Food supplements: guidance and FAQs
The responsibility for legislation on food supplements in England transferred from the Food Standards Agency to the Department Health on 1 October 2010.  Guidance and summary documents have been updated to reflect this change and update references.
19 January 2012
On further investigation it appears that Nuropharm formulate the pills and print labels for them "Nuropharm can handle basic design and vitamin label printing as well as more complicated requests" and may well distribute them as well. A commenter below has highlighted that Amazon has stopped selling Nuratrim - presumably that makes it a bit easier for the affiliates to do so instead.

3 June 2012
http://www.prlog.org/11854449-ex-hollyoaks-actress-has-revealed-that-she-uses-nuratrim-to-stay-in-shape.html - my favourite line is "The product has been mentioned in so many popular publications like The Daily Mail and The Telegraph" although it was actually removed, fairly promptly, from the Telegraph after another blogger (no, not me) got in touch with them about it.

22 August 2012
I have just noticed that Nuropharm Ltd (trading as http://www.nuratrim.com the parent company of Nuratrim), has been added to the Advertising Standards Authority's list of 'non-compliant  online advertisers'. More details here.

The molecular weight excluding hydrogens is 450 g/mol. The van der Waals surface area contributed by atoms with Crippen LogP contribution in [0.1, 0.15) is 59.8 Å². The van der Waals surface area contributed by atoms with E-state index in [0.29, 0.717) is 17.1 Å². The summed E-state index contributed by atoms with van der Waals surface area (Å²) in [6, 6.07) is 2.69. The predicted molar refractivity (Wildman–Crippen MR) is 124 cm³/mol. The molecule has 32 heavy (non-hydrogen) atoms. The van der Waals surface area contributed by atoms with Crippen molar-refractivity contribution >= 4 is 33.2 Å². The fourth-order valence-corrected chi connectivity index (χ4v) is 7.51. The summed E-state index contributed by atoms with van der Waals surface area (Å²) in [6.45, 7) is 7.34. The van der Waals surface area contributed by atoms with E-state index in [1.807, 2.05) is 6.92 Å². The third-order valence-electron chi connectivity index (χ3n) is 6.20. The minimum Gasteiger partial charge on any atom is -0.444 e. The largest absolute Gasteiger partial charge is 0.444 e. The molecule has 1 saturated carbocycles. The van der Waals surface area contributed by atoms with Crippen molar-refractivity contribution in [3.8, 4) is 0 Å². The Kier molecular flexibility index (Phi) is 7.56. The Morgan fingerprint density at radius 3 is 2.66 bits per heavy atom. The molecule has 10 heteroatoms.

26 August 2012
Despite the 'advertorial' in The Telegraph for this product* was online for less than a week it seems to have done its work. I've had a look in the Amazon reviews (vastly negative) for the product and spotted a few references to the product being advertised in both the Tele and the Daily Mail. I've also found several copies of the Telegraph article (made available by MoreNiche as a banner) in use on a number of affiliates pages, for example this one.

* it was nothing more than a copy/pasted press release and the 'author' of the story was given as 'wire copy' which I believe means it wasn't written by anyone on the paper

Further reading
I discovered the MoreNiche forum at the end of December 2010 and wrote about a particular product that had been promoted in the Daily Mail. There's also a lot of information in there on how they use various forms of search engine optimisation (SEO) to flood Google with pages that lead anyone looking for these products to affiliate sites first of all. It's here that I learned about article spinning sites - Google doesn't tend to index identical content so by changing a few words here and there you can turn one article into tens, hundreds and increase your indexing and page rankings (all the pages link back to each other).